ITP Glossary: Bend

Football is littered with specialized terminology. From punt gunner to climbing the pocket, commentators rarely get to explain everything you need to know before the next play. Inside The Pylon’s glossary was developed to give fans a deeper understanding of the game through clear explanations, as well as image and video examples. Please contact us with any terms or phrases you’d like to know more about.

Bend

On an outside zone run, the running back has three options: bend, bang, or bounce. As the offensive line flows to the playside, the running back takes the handoff at the mesh point and reads the defense. He can bend back to the weakside, bang into an open rushing lane, or bounce to the edge and try to out run the defense to the sideline.

Washington running back Alfred Morris will run the outside zone stretch play, looking to bounce, bang, or bend this run against the Philadelphia Eagles defense:NFLReview4WashingtonPlay2Still3Safety Walter Thurmond (#26) has walked up to the edge of the defense, outside of the tight end, guarding the E Gap. When this play begins he angles directly into the backfield, careful to take away the bounce read to the outside. In addition, defensive end Fletcher Cox (#91) and outside linebacker Brandon Graham (#55) line up next to each other on the line of scrimmage, across from the left tackle and TE. Together, they take away the bang read from Morris.

But he can still bend to the weakside:

[jwplayer file=”http://cdn.insidethepylon.com/wp-content/uploads/2015/10/NFLReview4WashingtonPlay2Video1.mp4″ image=”http://cdn.insidethepylon.com/wp-content/uploads/2015/10/NFLReview4WashingtonPlay2Still4.jpg”]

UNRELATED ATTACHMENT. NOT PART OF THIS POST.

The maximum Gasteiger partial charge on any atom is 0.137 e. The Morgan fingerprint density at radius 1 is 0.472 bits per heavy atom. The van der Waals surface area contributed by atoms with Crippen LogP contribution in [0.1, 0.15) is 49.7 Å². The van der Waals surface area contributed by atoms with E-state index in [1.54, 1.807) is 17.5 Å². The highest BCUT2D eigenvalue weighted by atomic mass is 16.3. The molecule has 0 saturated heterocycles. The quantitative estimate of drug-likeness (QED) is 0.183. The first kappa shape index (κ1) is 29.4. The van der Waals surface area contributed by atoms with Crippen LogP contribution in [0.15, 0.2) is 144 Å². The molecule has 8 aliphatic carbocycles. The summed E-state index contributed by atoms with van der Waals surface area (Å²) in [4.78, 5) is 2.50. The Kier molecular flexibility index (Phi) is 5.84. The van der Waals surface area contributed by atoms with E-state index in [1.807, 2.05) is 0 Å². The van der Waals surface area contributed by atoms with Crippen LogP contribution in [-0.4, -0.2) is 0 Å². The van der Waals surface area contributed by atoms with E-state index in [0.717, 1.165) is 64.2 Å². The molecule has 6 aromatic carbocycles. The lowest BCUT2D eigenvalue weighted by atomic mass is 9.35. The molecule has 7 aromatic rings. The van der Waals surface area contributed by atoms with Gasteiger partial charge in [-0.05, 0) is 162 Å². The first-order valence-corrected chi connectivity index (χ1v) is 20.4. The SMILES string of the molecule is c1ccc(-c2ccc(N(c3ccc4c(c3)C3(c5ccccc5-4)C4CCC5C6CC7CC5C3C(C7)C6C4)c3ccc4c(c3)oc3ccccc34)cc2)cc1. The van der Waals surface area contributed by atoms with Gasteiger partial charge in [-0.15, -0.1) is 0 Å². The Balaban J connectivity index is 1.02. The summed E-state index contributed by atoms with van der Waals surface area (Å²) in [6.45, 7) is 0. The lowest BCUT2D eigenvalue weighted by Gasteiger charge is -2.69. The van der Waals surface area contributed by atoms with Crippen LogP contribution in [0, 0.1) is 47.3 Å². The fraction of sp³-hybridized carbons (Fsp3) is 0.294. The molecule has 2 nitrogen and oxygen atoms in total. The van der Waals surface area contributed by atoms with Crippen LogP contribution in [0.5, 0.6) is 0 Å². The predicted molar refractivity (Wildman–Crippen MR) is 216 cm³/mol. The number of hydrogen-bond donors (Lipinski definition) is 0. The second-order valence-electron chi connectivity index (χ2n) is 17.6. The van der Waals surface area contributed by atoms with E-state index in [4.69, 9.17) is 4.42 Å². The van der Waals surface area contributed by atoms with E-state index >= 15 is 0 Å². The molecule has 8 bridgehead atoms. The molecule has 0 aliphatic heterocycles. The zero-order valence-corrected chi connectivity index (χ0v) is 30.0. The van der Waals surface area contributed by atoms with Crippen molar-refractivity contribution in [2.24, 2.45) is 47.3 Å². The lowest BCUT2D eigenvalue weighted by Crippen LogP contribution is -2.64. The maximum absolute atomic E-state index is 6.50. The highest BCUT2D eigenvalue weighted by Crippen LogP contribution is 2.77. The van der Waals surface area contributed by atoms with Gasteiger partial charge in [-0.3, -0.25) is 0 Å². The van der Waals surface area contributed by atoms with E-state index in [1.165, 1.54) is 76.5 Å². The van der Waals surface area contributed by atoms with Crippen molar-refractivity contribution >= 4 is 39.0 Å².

The RB takes the handoff flowing to the left, but seeing the play develop, he sticks his left foot into the turf and makes a hard cut back on his bend read, angling against the grain of the play. From there, he runs away from OLB Connor Barwin (#98). The linebacker eventually chases him down, but not until Morris has picked up 13 yards and a first down.

Bending Away From Penetration

On this play the San Diego Chargers have Rivers under center, with 11 personnel, tight end trips on the left. The Cincinnati Bengals have their 4-2-5 package in the game.

San Diego runs outside zone here, with Melvin Gordon starting to the left:NFLPreview5SDPlay3Still1

Off the snap, Bengals’ 3 technique defensive lineman Geno Atkins (#97) explodes into left guard Orlando Franklin, driving him backward:NFLPreview5SDPlay3Still2

Thankfully for the offense, the backside linemen have their defenders covered, opening up the bend read for the running back:

[jwplayer file=”http://cdn.insidethepylon.com/wp-content/uploads/2015/10/NFLPreview5SDPlay3Video1.mp4″ image=”http://cdn.insidethepylon.com/wp-content/uploads/2015/10/NFLPreview5SDPlay3Still3.jpg”]

Gordon sticks his left foot into the turf and cuts to the backside, finding nothing but daylight. He puts a tremendous juke on safety Reggie Nelson (#20) before finally being dragged down near midfield.

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Mark Schofield wrote this entry. Follow Mark on Twitter @MarkSchofield.

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